The Ancient Art of War at Sea
|The Ancient Art of War at Sea|
|Series||The Ancient Art of War|
The player commands a fleet of ships in this naval-combat simulation which takes place in the mid-19th century. The player faces one of five historic opponents, each of which employs a different strategy against the player: the Duke of Medina Sidonia (1588); Blackbeard (1718); John Paul Jones (1779); Horatio Nelson (1805); and a fictitious opponent Thor Foote.
Computer Gaming World in 1987 stated that The Ancient Art of War at Sea "offers a powerful editing system and an enjoyable, playable game" that was superior to its predecessor, with excellent documentation. In 1990 the magazine gave the game three out of five stars, warning that gameplay favored single ships as opposed to fleet actions when fighting enemy fleets. In 1992 the magazine gave the game two stars, stating that it "plays wells as a game, but not as a serious study" and regretting that it was the only Age of Sail game for DOS. Compute! in 1988 also praised the documentation and editor. The game was reviewed in 1988 in Dragon by Hartley, Patricia, and Kirk Lesser in their "The Role of Computers" column. They agreed that War at Sea was better than its predecessor and called it a "must have", giving the game five out of five stars. They particularly enjoyed the ship-to-ship combat.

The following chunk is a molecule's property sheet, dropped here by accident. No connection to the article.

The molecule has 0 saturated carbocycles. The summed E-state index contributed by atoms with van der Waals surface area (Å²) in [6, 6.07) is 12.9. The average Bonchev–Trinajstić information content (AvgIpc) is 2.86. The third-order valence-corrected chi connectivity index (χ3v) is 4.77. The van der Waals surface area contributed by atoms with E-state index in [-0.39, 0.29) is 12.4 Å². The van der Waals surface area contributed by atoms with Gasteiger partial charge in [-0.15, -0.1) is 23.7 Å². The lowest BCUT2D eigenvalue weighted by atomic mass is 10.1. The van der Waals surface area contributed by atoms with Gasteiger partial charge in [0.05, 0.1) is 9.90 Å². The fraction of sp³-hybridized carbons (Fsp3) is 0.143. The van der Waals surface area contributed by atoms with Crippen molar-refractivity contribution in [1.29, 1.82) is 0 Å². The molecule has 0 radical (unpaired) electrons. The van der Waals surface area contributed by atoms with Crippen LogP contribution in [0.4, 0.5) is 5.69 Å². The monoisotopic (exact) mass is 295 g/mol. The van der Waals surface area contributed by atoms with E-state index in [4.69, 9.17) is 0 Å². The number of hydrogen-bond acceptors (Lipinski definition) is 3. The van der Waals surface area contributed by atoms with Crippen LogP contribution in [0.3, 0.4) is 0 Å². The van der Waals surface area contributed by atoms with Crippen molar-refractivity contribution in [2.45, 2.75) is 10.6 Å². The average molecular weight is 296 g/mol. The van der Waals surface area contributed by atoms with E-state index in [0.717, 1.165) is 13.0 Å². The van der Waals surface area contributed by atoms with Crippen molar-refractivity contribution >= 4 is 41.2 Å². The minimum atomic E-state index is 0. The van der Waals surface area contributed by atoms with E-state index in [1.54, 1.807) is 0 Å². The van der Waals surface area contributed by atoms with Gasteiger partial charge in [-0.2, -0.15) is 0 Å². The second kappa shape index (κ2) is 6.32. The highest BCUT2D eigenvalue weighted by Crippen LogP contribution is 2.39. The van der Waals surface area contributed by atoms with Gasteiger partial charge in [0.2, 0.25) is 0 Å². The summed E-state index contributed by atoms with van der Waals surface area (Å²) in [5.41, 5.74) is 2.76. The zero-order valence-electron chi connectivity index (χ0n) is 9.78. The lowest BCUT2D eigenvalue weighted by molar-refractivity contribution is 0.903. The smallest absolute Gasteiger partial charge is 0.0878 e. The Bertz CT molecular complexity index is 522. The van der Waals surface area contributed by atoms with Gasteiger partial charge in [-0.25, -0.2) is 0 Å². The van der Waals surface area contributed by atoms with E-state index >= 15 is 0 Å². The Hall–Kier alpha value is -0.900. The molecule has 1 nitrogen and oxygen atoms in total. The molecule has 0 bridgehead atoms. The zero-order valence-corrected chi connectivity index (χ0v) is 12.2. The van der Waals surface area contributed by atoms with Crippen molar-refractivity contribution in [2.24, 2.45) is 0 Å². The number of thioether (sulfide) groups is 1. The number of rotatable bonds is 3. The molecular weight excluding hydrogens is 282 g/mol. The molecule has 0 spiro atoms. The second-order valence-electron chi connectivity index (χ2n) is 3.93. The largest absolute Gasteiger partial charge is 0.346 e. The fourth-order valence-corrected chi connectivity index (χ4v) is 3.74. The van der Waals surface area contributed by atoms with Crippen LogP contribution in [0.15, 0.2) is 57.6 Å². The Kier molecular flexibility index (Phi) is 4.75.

- Lesser, Hartley; Lesser, Patricia; Lesser, Kirk (January 1988). "The Role of Computers". Dragon (129): 36.
- "Christmas Buyers Guide". Computer Gaming World. November 1987. p. 20.
- Carey, Regan (November 1987). "The Ancient Art of War at Sea". Computer Gaming World. p. 28.
- Brooks, M. Evan (October 1990). "Computer Strategy and Wargames: Pre-20th Century". Computer Gaming World. p. 11. Retrieved 16 November 2013.
- Brooks, M. Evan (1993-06). "An Annotated Listing of Pre-20th Century Wargames". Computer Gaming World. p. 136. Retrieved 7 July 2014. Check date values in:
- Ferrell, Keith (January 1988). "The Ancient Art Of War At Sea". Compute!. p. 32. Retrieved 10 November 2013.